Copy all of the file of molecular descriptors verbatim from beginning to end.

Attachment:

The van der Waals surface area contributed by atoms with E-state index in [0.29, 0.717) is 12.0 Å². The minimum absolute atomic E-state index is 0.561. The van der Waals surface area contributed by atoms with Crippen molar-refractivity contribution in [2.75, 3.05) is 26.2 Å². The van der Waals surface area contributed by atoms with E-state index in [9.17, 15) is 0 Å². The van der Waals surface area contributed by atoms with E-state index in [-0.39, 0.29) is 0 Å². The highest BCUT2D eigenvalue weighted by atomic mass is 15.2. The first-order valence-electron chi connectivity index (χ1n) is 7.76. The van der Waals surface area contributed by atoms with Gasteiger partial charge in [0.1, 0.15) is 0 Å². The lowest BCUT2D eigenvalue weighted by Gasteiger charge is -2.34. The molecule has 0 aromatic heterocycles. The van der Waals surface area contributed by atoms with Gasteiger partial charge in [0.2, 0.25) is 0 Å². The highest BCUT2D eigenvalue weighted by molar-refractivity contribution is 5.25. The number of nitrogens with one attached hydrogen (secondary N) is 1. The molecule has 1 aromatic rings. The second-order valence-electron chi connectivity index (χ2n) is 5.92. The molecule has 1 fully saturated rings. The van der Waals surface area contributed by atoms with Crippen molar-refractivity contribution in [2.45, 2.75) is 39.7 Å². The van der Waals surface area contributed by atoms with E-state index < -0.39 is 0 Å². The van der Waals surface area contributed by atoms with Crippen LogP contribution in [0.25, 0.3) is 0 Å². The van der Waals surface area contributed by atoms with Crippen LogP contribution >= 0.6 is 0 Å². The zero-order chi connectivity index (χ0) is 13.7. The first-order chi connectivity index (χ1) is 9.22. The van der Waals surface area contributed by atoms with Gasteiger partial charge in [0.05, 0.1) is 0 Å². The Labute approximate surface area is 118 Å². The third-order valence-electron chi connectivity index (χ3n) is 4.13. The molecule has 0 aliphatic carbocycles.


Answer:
The van der Waals surface area contributed by atoms with E-state index in [0.29, 0.717) is 12.0 Å². The minimum absolute atomic E-state index is 0.561. The van der Waals surface area contributed by atoms with Crippen molar-refractivity contribution in [2.75, 3.05) is 26.2 Å². The van der Waals surface area contributed by atoms with E-state index in [9.17, 15) is 0 Å². The van der Waals surface area contributed by atoms with E-state index in [-0.39, 0.29) is 0 Å². The highest BCUT2D eigenvalue weighted by atomic mass is 15.2. The first-order valence-electron chi connectivity index (χ1n) is 7.76. The van der Waals surface area contributed by atoms with Gasteiger partial charge in [0.1, 0.15) is 0 Å². The lowest BCUT2D eigenvalue weighted by Gasteiger charge is -2.34. The molecule has 0 aromatic heterocycles. The van der Waals surface area contributed by atoms with Gasteiger partial charge in [0.2, 0.25) is 0 Å². The highest BCUT2D eigenvalue weighted by molar-refractivity contribution is 5.25. The number of nitrogens with one attached hydrogen (secondary N) is 1. The molecule has 1 aromatic rings. The second-order valence-electron chi connectivity index (χ2n) is 5.92. The molecule has 1 fully saturated rings. The van der Waals surface area contributed by atoms with Crippen molar-refractivity contribution in [2.45, 2.75) is 39.7 Å². The van der Waals surface area contributed by atoms with E-state index < -0.39 is 0 Å². The van der Waals surface area contributed by atoms with Crippen LogP contribution in [0.25, 0.3) is 0 Å². The van der Waals surface area contributed by atoms with Crippen LogP contribution >= 0.6 is 0 Å². The zero-order chi connectivity index (χ0) is 13.7. The first-order chi connectivity index (χ1) is 9.22. The van der Waals surface area contributed by atoms with Gasteiger partial charge in [0.05, 0.1) is 0 Å². The Labute approximate surface area is 118 Å². The third-order valence-electron chi connectivity index (χ3n) is 4.13. The molecule has 0 aliphatic carbocycles.